A French bankruptcy court has decided to let Renaud Dutreil take over Rondinaud, the leading French brand of so-called “charentaise” slippers. The brand, which has been manufacturing the higher range of its product line in France, will lead a cluster of slipper brands in the Charente region.
Dutreil, a former member of the French government in charge of small and medium-sized enterprises, has already acquired two similar brands of slippers in the same region, Degorce and Laubuge. He plans to make a bid for another brand in the same sector, Ferrand, which is also in financial trouble.
With 66 employees in France, Rondinaud generated sales of €9.6 million last year. As we previously reported (Shoe Intelligence, Vol. 18 N° 12+13 of June 10, 2016), the family-owned company embarked on a major diversification in the last few years to reinforce its label and reduce its reliance on private label manufacturing for big mass market clients that are now sourcing their slippers directly from low-cost countries.
The diversification program caused extra costs that led Rondineau to book a loss of €800,000 last year and a cash squeeze, forcing its 63-year-old chief executive, Frédéric Rondinaud, to seek bankruptcy protection in February, after one of his brothers refused to provide certain guarantees. It had 80 employees at the time.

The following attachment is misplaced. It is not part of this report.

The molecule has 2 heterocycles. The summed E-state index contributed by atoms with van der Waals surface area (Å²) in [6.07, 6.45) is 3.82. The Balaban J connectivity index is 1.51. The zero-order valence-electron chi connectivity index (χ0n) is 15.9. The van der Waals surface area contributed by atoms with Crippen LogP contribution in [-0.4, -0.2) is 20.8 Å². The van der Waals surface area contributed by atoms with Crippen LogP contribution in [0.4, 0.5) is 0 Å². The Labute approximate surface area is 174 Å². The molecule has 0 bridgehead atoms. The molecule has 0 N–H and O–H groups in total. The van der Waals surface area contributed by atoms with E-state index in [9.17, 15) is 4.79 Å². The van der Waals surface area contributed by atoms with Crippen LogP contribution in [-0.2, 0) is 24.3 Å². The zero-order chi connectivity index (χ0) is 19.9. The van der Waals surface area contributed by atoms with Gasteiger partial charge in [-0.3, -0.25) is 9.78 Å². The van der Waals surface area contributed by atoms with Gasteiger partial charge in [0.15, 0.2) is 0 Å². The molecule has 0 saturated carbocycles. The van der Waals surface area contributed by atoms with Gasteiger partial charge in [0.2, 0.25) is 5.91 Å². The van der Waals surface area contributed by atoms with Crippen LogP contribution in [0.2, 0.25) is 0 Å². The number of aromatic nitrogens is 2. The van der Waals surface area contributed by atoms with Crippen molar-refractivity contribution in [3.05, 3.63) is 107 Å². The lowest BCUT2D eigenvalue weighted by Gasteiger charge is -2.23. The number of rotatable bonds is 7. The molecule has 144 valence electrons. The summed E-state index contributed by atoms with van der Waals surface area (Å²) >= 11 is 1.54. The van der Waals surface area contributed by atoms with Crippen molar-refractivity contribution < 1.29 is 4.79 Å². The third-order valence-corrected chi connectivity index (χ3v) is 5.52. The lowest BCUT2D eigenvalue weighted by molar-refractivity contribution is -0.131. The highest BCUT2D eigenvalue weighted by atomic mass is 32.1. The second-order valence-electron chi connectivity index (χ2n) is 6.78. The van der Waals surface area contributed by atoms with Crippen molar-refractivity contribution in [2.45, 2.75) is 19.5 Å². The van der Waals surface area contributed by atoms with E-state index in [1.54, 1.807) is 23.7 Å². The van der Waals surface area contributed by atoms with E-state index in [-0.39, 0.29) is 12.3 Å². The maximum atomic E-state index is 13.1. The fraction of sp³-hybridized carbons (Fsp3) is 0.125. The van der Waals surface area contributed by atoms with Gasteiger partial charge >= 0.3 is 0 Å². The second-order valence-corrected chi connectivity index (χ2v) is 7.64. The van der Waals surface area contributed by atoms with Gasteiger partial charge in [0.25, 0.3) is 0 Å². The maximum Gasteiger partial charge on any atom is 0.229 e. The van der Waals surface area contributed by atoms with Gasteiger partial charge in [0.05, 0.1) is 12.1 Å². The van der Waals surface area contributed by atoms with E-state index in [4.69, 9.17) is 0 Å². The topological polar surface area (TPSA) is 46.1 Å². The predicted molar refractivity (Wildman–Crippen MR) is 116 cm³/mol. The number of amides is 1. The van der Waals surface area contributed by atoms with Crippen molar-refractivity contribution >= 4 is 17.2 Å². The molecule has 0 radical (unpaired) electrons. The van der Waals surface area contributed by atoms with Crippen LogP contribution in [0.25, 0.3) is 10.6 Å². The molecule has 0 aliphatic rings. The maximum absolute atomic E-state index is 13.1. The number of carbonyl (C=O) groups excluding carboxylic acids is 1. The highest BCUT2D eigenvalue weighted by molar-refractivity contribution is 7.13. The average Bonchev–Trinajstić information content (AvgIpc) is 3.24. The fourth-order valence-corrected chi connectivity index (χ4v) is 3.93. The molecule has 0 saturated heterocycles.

Dutreil has agreed to acquire Rondinau's factory, to retain 55 of its employees and to inject €2.7 million into the company. A larger part of the production will be outsourced to a factory in Morocco that Rondineau has been using already.
Dutreil won the bid for Rondineau against another French investor, Eric Lefranc, with his much bigger Renaissance Luxury Group, who was offering to retain 54 employees and to hire ten others for some of the production carried out in Morocco. Like Dutreil, he is attached to the “made in France” label, and he has already turned around six other French companies in the areas of fantasy jewelry and leathergoods.